When I came out at fifteen, my parents did not react well. We have a wonderful relationship now, but as a teenager, I couldn't envision a future in which my family would accept me. I know I'm not the only LGBTQ person to have this experience, or to survive through those difficult relationships with given families by crafting a chosen family of friends, partners, and community members. I think it's part of why shows like Avatar: The Last Airbender or Buffy the Vampire Slayer. which focus on groups of friends forming into mini-families, have such big LGBTQ followings. Whether it’s because we aren’t accepted by our given family or because our partnerships and paths to parenthood still fall outside the accepted norm, we understand the power of narratives about alternative families. They show that regardless of whether you have close ties to biological family or not, you can have a life full of loving, meaningful relationships. And lately, no piece of media has been sending this message as strongly and as beautifully as Steven Universe.
The show is about a boy whois being co-parented by his father and his mother's dearest friends, two of whom are explicitly presented as queer, which is already awesome in my book. But as the show progresses, it continues to highlight so many different forms of alternative families. In series creator Rebecca Sugar's recent coming out (woo!), she said, "I want to feel like I exist and I want everyone else who wants to feel that way to feel that way too." For folks with alternative forms of family, you can definitely see yourself existing in Steven Universe. Maybe like Steven, Greg, and the Crystal Gems, an important part of your family has passed on. Maybe like Pearl, Garnet, Peridot, and Lapis, you're physically far away from your first home, forced to build a new family in a new place. Maybe like Ruby and Sapphire, your first family did not understand or accept the way you love. Maybe like Amethyst, your roots weren't safe and you were adopted. Maybe you're like Connie and your bio family is important to you, but you find specific forms of validation and joy in your chosen family. Maybe like Peridot you're slowly learning that you don't share your given family's values and you're learning the importance of friendship. Maybe like Sour Cream, you have a difficult relationship with a biological parent, but have a supportive and loving step-parent.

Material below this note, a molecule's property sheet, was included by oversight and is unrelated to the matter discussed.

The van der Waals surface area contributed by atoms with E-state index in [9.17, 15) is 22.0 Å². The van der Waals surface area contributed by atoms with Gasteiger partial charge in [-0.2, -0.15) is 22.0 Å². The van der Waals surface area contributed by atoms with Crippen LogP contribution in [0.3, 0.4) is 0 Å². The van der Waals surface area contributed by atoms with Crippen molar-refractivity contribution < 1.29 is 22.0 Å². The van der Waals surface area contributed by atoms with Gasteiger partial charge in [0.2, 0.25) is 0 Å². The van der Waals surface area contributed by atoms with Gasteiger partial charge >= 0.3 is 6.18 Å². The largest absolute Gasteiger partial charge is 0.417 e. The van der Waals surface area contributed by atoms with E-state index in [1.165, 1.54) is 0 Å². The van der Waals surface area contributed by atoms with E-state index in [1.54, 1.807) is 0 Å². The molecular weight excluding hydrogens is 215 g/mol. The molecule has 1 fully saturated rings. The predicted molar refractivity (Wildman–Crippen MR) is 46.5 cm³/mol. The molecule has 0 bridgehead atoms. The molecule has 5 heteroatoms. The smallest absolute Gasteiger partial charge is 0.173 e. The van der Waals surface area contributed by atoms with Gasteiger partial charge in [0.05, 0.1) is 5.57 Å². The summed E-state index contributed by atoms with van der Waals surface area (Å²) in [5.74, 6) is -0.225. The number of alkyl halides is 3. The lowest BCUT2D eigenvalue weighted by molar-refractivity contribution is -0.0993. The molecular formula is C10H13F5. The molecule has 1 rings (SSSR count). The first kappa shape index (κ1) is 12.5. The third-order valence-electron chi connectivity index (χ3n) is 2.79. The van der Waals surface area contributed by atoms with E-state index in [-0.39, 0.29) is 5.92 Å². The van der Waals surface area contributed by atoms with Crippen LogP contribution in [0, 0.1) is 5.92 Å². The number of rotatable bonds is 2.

Not only does Steven Universe show a diversity of relationships, but it continually demonstrates how interpersonal (or inter-gem) relationships can be messy and imperfect, but move towards a positive place. Whether it's platonic, familial, or romantic love, individuals will get hurt and mistakes will be made, but a commitment to empathy and willingness to grow allows relationships to continue to change and bloom. It's a radical kind of love that feels queer as hell, and the recent episode, "Mr. Greg" perfectly demonstrated it as Pearl and Greg began to heal the tension that has existed between them due to loving the same person. The show treats relationships with a complexity one typically expects from media aimed at adults, and it does it with colorful musical numbers.
LGBTQ folks are less likely to wind up forming families that fit a traditional mode, and there are a lot of different reasons why our chosen family may be equally or more significant than our given family. Steven Universe shows a ton of them and it constantly confirms that chosen family can be every bit as fulfilling and meaningful as the family you were born and/or raised in. So many of the characters have at some point felt alone, alienated, and unaccepted, but they find a home, and they find family. It doesn't fully heal their pain because their hurt comes from a valid place, but it makes things bearable for them, and once they've learned to survive, they get to live, joyfully even. You will find family, even if not in the people you first knew by that name. There is a place for you. Be it in a barn with a former enemy, in bustling Empire City, or even in Jersey.